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The Rise of 3D Printers

My March 2020 Editor’s Corner, entitled “The 3D Printing Revolution,” was written just after the first time I witnessed a 3D printer being used routinely in a private orthodontic practice. My initial exposure to 3D printing actually occurred several years earlier, while I was a full-time professor of orthodontics at the University of Southern California. One of my adult patients at the time, a professor of mechanical engineering at USC’s Viterbi School of Engineering, was involved in research that led to the widespread implementation of 3D printing in general manufacturing. He was the first person who suggested to me that we could utilize 3D printing in orthodontics as well. As I told him at the time, sadly, while I was intrigued by the prospect, my teaching and patient-care loads were such that I could not devote the amount of time that his project would have required. I probably missed a golden opportunity. Fortunately, others did not.

The first 3D-printed orthodontic appliance that I personally saw being fabricated was a simple plastic bite plate—a straightforward application of the technology. In a short period of time, 3D printing has revolutionized the manufacture of clear aligners and increasingly complex appliances. Today, 3D-printed active metallic appliances have become a reality, bringing the future of laboratory wirebending and soldering into question. I concluded that 2020 Editor’s Corner with the following statement: “With more and more laboratories accepting scans rather than impressions, intraoral scanning and 3D printing are fast becoming the dominant laboratory techniques in the industry. I have no doubt that CAD/CAM and other computer-based technologies will continue to advance at an exponential rate.” That prediction turned out to be correct.

As I visit various orthodontic practices around the United States, I see more and more 3D printers in private offices. I don’t remember the last time I visited a large, multispecialty group practice that did not routinely use 3D printing technology. I’ve been expecting to see these printers being used primarily for study models, but I find many practitioners coming up with more creative applications, even beyond the scope of my imagination.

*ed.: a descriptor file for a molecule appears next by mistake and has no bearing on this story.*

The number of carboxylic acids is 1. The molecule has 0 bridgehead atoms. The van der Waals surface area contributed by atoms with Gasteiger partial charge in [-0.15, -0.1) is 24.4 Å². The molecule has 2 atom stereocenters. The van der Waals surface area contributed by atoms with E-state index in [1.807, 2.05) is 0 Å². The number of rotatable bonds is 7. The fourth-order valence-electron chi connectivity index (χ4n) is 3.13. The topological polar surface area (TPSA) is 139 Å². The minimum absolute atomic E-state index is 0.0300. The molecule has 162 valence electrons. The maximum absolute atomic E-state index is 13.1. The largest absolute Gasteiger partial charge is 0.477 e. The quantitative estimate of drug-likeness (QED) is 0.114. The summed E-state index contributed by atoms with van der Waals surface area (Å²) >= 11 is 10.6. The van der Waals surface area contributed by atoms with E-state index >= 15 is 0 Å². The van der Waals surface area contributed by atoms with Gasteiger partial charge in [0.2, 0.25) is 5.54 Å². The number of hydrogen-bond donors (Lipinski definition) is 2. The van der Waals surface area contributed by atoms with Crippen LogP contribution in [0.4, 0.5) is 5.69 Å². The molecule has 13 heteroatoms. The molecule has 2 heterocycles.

From an orthodontic editor’s point of view, a formal survey investigating the many uses of 3D technology in orthodontic practice has been increasingly appealing. Sure enough, we recently received such a study, as conducted by Drs. Emily Poulos, Julie Barrons Olsen, and Jae Hyun Park from the Arizona School of Dentistry & Oral Health at A.T. Still University. The results appear in this issue of JCO.

The stated aim of the authors’ survey was “to investigate the use of in-house 3D printing by practicing orthodontists and academic residency programs.” Their findings indicate a widespread and growing use of 3D printing in orthodontics, whether in academic institutions or in private practice. Drs. Poulos, Barrons Olsen, and Park found that 79% of the responding graduate programs owned at least one 3D printer, and that even more departments (85%) were providing some training in 3D printing technology. The survey also tabulated the most popular printer brands and software programs among both private orthodontists and academic programs. Since a 3D printer represents a considerable investment, this information is not merely interesting, but could prove quite valuable to anyone considering a purchase.

Corroborating my 2020 prediction of increased printer usage in private practice, the authors found 97% of their respondents projecting a continued rise in the application of 3D printing. Like other relatively recent orthodontic innovations, such as clear aligners and miniscrew anchorage, 3D printing is obviously here to stay.




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